Antioxidants may improve results from cosmetics procedures

By Katie Bird

- Last updated on GMT

Related tags: Skin

New opportunities for cosmetics companies may lie in products that accompany dermatological procedures, as new research suggests topical antioxidants can improve the results of intense pulsed light (IPL) therapy.

The study is a follow up to research published earlier this year suggesting that applying an antioxidant solution to the skin could help protect against negative side effects associated with the IPL treatment.

According to the new study, published in the recent issue of the Journal of Cosmetic Dermatology, the antioxidant treatment may not only help ease side effects but also improve the desired effects of the therapy.

During the study, thirty female volunteers were randomly assigned into three groups.

Group 1 received three full face IPL treatments at three week intervals, group 2 received six applications of a polyphenolic based antioxidant serum applied directly after microdermabrasion treatment to aid delivery at 7 – 10 day intervals, and group 3 received both the IPL and the antioxidant treatments.

After the treatment period the epidermal thickness, papillary dermal thickness, antioxidant levels and the moisture content were measured in all subjects, as well as the damage to the skin caused by the treatment.

The clinical effects of the treatment were also investigated to see whether the addition of the antioxidants had a noticeable affect on variables such as fine lines and pore size.

Enhanced effects with antioxidants

According to the study, the cellular mechanisms that are activated in the skin during IPL therapy were enhanced with the application of the antioxidant serum.

Papillary dermal (the top layer of the dermis) thickness was bigger in the group who received both IPL and antioxidants in comparison to those receiving just one or the other.

In addition, skin moisture content was higher in the group receiving both treatments.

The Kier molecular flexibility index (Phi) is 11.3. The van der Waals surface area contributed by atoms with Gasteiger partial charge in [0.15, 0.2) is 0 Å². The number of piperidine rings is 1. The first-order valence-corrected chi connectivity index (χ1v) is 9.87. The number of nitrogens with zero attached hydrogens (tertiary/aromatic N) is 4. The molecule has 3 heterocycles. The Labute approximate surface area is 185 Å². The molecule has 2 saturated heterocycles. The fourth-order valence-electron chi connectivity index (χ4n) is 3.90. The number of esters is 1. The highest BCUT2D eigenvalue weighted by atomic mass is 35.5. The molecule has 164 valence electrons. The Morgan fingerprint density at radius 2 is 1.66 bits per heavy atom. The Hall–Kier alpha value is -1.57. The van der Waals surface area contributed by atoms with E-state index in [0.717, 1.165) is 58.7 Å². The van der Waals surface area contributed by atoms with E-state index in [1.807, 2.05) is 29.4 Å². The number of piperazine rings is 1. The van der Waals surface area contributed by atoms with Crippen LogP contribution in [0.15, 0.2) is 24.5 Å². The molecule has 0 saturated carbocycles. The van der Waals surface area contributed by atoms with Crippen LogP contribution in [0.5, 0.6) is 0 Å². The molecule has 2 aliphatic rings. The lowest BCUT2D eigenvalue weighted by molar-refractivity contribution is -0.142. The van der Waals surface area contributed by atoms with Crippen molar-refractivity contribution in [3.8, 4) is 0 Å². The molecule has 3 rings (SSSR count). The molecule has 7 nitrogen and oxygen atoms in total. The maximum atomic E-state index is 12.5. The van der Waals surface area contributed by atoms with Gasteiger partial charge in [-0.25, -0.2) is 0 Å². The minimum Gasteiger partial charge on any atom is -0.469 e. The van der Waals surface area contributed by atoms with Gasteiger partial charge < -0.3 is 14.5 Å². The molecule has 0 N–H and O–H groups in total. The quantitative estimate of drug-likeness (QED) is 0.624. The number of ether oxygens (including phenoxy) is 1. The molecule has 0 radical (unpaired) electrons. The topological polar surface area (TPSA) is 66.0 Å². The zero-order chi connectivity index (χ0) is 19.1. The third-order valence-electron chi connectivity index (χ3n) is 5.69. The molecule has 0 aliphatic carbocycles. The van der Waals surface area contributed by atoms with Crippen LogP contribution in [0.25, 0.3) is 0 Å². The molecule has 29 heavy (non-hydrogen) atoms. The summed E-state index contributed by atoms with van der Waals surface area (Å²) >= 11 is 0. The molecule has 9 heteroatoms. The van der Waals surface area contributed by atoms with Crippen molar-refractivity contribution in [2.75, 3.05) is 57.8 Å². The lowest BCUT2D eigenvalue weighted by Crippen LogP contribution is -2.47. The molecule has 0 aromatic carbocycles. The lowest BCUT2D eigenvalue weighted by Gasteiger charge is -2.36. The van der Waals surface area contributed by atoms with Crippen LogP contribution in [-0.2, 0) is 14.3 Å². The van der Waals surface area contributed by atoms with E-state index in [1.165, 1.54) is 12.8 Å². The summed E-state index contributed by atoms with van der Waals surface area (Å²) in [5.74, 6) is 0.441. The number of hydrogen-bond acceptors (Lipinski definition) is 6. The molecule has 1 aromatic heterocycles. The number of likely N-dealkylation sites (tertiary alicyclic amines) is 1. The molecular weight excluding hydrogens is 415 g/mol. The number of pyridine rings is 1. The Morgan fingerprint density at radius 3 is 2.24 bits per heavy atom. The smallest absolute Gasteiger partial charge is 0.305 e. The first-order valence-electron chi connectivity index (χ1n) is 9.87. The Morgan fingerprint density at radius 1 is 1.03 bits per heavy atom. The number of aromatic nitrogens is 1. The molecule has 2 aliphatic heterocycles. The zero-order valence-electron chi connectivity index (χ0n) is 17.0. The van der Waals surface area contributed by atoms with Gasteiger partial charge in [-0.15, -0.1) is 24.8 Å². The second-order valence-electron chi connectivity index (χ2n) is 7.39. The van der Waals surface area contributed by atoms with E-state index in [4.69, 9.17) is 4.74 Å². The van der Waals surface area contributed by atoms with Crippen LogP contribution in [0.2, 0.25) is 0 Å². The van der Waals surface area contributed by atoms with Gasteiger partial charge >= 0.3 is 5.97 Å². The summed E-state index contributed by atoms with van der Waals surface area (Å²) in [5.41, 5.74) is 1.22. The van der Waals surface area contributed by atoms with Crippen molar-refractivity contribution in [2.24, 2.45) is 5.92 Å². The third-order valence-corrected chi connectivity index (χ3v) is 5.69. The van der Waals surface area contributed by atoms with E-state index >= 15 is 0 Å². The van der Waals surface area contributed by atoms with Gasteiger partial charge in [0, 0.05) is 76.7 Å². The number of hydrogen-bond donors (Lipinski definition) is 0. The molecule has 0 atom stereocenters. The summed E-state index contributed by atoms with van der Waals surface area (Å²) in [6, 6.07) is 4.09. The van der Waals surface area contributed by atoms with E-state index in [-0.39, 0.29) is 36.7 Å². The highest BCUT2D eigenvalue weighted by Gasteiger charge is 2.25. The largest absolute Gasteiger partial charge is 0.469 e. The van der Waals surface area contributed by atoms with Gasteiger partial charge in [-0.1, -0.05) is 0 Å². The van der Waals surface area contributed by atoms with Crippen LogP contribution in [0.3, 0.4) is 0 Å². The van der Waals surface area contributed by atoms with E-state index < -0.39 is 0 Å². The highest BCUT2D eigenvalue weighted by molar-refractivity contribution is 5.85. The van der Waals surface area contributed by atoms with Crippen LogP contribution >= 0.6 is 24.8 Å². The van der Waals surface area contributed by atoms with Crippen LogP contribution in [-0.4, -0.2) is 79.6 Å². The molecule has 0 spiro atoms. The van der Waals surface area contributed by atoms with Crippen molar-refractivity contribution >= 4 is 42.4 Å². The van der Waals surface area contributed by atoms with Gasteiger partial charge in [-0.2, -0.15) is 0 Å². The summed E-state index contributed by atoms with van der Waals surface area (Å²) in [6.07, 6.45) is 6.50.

When investigated by clinicians, fine lines and skin texture showed an improvement when antioxidant treatment was mixed with IPL therapy, over and above the difference seen in individuals only receiving one of the treatments.

Furthermore, the study results confirm the findings of earlier studies which suggested the antioxidant serum helped reduce the adverse effects associated with the IPL therapy.

Freedman claims the number of nonablative procedures such as IPL therapy are likely to increase as they are generally seen to be safe, versatile procedures with relatively short recovery times.

Collaborations make sense

With the growing popularity of these treatments, and increasing evidence to suggest topical products may help improve efficacy and reduce side effects, collaborations between cosmetic companies and treatment providers may grow.

In autumn last year, a joint venture between Botox manufacturer Allergan and skin care company Clinique, hit physician’s shelves. The range promised to prepare the skin pre-procedure, as well as aid recovery after the treatment.

Earlier this week, US-based company PL Thomas released a new topical ingredient nudremyl, which claims to help skin heal after non invasive procedures.

Head of cosmeceuticals at the company, Alda Brandao, explained that, although a few years ago it was relatively unknown to make claims about procedures, it is becoming an important market to serve due to the increasing numbers of treatments performed.

Source: Journal of Cosmetic Dermatology
​2009, volume 8, issue 4, pages 254-259
Topical antioxidant application augments the effects of intense pulsed light therapy
​Bruce M Freedman

Related topics: Formulation & Science

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